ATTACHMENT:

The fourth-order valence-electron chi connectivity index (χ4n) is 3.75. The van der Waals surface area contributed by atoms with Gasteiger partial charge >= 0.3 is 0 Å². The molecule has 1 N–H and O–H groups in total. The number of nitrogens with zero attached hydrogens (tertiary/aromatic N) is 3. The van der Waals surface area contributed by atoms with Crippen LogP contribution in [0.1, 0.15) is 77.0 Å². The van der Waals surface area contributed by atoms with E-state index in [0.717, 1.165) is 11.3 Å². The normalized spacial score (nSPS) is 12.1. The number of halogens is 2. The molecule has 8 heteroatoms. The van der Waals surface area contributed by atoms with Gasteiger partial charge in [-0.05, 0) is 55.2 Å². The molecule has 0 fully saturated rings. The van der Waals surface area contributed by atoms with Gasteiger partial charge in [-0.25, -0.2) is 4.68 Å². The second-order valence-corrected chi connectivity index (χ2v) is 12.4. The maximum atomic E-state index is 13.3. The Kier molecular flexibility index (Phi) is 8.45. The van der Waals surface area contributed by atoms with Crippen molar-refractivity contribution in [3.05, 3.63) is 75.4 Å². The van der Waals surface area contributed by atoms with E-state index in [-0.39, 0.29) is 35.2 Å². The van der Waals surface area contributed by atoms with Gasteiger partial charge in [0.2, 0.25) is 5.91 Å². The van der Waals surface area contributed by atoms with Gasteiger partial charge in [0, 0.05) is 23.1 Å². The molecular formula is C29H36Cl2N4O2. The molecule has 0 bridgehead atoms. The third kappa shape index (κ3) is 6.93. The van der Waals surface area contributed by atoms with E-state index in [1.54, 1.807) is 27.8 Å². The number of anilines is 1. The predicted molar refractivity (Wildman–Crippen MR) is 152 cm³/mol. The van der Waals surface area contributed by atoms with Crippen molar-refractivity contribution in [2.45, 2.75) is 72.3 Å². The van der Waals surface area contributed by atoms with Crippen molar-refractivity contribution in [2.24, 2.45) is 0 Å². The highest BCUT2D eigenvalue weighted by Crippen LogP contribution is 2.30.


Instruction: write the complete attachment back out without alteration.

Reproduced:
The fourth-order valence-electron chi connectivity index (χ4n) is 3.75. The van der Waals surface area contributed by atoms with Gasteiger partial charge >= 0.3 is 0 Å². The molecule has 1 N–H and O–H groups in total. The number of nitrogens with zero attached hydrogens (tertiary/aromatic N) is 3. The van der Waals surface area contributed by atoms with Crippen LogP contribution in [0.1, 0.15) is 77.0 Å². The van der Waals surface area contributed by atoms with E-state index in [0.717, 1.165) is 11.3 Å². The normalized spacial score (nSPS) is 12.1. The number of halogens is 2. The molecule has 8 heteroatoms. The van der Waals surface area contributed by atoms with Gasteiger partial charge in [-0.05, 0) is 55.2 Å². The molecule has 0 fully saturated rings. The van der Waals surface area contributed by atoms with Gasteiger partial charge in [-0.25, -0.2) is 4.68 Å². The second-order valence-corrected chi connectivity index (χ2v) is 12.4. The maximum atomic E-state index is 13.3. The Kier molecular flexibility index (Phi) is 8.45. The van der Waals surface area contributed by atoms with Crippen molar-refractivity contribution in [3.05, 3.63) is 75.4 Å². The van der Waals surface area contributed by atoms with E-state index in [-0.39, 0.29) is 35.2 Å². The van der Waals surface area contributed by atoms with Gasteiger partial charge in [0.2, 0.25) is 5.91 Å². The van der Waals surface area contributed by atoms with Gasteiger partial charge in [0, 0.05) is 23.1 Å². The molecular formula is C29H36Cl2N4O2. The molecule has 0 bridgehead atoms. The third kappa shape index (κ3) is 6.93. The van der Waals surface area contributed by atoms with E-state index in [1.54, 1.807) is 27.8 Å². The number of anilines is 1. The predicted molar refractivity (Wildman–Crippen MR) is 152 cm³/mol. The van der Waals surface area contributed by atoms with Crippen molar-refractivity contribution in [2.45, 2.75) is 72.3 Å². The van der Waals surface area contributed by atoms with Crippen molar-refractivity contribution in [2.24, 2.45) is 0 Å². The highest BCUT2D eigenvalue weighted by Crippen LogP contribution is 2.30.